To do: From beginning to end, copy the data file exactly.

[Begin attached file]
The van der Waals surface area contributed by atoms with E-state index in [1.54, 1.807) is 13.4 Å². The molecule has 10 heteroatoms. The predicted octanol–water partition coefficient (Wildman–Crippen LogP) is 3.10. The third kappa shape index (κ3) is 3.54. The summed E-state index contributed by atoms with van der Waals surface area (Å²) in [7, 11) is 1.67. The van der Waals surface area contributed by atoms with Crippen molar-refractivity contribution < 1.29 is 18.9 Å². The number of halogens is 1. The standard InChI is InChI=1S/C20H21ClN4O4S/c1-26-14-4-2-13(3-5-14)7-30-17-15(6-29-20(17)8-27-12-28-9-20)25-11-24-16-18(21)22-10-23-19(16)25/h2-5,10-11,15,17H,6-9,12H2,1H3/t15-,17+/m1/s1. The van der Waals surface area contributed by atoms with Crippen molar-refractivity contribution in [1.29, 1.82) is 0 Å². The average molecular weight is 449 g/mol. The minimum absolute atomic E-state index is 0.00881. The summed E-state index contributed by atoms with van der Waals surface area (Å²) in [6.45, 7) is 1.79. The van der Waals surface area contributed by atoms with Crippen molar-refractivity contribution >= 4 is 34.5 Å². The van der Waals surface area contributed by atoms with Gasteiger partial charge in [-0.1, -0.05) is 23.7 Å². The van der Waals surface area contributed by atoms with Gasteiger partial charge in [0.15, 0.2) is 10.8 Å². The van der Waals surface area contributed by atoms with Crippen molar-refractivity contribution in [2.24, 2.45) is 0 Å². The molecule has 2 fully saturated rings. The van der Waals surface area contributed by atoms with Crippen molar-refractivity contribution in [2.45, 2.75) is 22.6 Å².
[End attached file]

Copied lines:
The van der Waals surface area contributed by atoms with E-state index in [1.54, 1.807) is 13.4 Å². The molecule has 10 heteroatoms. The predicted octanol–water partition coefficient (Wildman–Crippen LogP) is 3.10. The third kappa shape index (κ3) is 3.54. The summed E-state index contributed by atoms with van der Waals surface area (Å²) in [7, 11) is 1.67. The van der Waals surface area contributed by atoms with Crippen molar-refractivity contribution < 1.29 is 18.9 Å². The number of halogens is 1. The standard InChI is InChI=1S/C20H21ClN4O4S/c1-26-14-4-2-13(3-5-14)7-30-17-15(6-29-20(17)8-27-12-28-9-20)25-11-24-16-18(21)22-10-23-19(16)25/h2-5,10-11,15,17H,6-9,12H2,1H3/t15-,17+/m1/s1. The van der Waals surface area contributed by atoms with Crippen molar-refractivity contribution in [1.29, 1.82) is 0 Å². The average molecular weight is 449 g/mol. The minimum absolute atomic E-state index is 0.00881. The summed E-state index contributed by atoms with van der Waals surface area (Å²) in [6.45, 7) is 1.79. The van der Waals surface area contributed by atoms with Crippen molar-refractivity contribution >= 4 is 34.5 Å². The van der Waals surface area contributed by atoms with Gasteiger partial charge in [-0.1, -0.05) is 23.7 Å². The van der Waals surface area contributed by atoms with Gasteiger partial charge in [0.15, 0.2) is 10.8 Å². The van der Waals surface area contributed by atoms with Crippen molar-refractivity contribution in [2.24, 2.45) is 0 Å². The molecule has 2 fully saturated rings. The van der Waals surface area contributed by atoms with Crippen molar-refractivity contribution in [2.45, 2.75) is 22.6 Å².